Within a few minutes of alighting from the train at New Haven’s Union Station, I was already having a conversation about the city’s high crime rate.  The taxi driver was gesturing vaguely with his arm towards the dodgy areas of town, before telling me I’d be fine where I’m living.  The Tenant Manual I found in my room has a detailed explanation of the various security services offered by Yale University: it has its own Police Department; 400 blue phones with red emergency buttons are ‘strategically located throughout the campus’; and at night, you can request a police escort to walk or drive you home.

Founded in 1637 as a Puritan colony, New Haven grew into a port city and later developed a strong industry producing coaches, carraiges, watches, tools, and firearms [1].  But its industrial base began to decline in the early 20th century, hit by the Great Depression and the fact that automobiles became trendier than horse-drawn carraiges.  It’s now the fourth-poorest city in the US, despite its location in the richest state, Connecticut, home of a disproportionate amount of millionaires [2].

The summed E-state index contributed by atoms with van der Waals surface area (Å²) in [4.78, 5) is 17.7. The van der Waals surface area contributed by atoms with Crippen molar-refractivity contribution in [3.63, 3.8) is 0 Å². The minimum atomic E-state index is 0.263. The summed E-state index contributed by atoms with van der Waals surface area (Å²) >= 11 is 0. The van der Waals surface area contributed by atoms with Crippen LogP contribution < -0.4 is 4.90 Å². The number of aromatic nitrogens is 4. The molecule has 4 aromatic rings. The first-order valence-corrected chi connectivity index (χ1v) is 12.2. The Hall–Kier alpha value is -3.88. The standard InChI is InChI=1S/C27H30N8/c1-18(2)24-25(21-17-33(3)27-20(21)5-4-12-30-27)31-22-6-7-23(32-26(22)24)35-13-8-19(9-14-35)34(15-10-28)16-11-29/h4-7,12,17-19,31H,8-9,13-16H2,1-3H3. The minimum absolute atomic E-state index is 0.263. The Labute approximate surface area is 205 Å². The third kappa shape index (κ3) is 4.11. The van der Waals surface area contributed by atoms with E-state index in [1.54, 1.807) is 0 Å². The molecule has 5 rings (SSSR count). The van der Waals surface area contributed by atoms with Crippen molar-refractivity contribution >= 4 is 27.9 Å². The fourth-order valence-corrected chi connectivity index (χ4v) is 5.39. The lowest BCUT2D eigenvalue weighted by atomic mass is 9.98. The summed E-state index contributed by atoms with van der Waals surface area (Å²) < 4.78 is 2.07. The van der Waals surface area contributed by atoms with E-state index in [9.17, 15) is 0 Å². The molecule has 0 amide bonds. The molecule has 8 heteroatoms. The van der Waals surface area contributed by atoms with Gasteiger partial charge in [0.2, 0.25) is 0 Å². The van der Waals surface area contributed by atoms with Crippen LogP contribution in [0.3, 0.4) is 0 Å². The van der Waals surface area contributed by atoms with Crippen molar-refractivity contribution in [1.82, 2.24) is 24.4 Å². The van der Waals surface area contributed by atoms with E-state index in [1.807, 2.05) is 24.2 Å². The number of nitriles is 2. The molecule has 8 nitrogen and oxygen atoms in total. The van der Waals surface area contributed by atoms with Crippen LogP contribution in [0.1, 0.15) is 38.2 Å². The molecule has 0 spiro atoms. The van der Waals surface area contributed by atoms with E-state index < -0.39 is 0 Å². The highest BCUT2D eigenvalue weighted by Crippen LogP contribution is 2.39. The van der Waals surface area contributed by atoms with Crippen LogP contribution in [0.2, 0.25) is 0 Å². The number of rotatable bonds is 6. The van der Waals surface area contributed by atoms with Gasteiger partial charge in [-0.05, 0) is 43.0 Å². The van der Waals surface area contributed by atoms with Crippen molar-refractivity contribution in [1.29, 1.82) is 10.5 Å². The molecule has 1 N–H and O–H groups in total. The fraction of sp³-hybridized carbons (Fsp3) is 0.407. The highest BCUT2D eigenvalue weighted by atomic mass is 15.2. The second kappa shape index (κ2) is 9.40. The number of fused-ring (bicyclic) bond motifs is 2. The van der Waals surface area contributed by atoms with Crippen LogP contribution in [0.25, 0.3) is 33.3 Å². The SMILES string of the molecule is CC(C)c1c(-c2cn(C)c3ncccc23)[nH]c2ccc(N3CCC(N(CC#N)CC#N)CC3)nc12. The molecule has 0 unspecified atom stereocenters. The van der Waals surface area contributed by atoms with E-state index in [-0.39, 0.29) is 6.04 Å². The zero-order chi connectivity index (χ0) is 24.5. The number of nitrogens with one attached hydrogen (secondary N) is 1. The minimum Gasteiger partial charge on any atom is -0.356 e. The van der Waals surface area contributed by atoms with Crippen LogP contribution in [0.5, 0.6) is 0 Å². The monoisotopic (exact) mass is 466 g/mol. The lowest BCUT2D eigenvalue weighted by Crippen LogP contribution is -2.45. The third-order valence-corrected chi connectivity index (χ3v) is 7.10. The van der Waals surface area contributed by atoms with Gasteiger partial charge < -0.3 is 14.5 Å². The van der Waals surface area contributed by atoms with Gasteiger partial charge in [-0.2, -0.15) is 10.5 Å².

Yale University is now the city’s largest employer.  But even with an endowment worth $16.7 billion [3], it won’t pay a living wage to its employees [4].  And it doesn’t pay property tax.  Private universities in the US get tax exemptions – effectively a state subsidy.  As Professor Bill Domhoff argues [5], it would be understandable if these subsidies benefitted local youngsters who’d be able to use their education to better their struggling communities.  But the people attending Yale tend to be well-off students from across the US and abroad.  So the New Haven public purse is subsidising my education, while a quarter of its residents live in poverty [6].

It was quite surreal being guided round the facilities on offer within the faux-Oxbridge walls of Davenport College, where I live.  We may not be able to afford a living wage for our cleaners, but thankfully the purse can stretch to a printing press, bookbinding studio, digital media and arts centre, pottery studio, 72-seat auditorium, and a common room housing not one, but two grand pianos.

Is enlightenment really that expensive?

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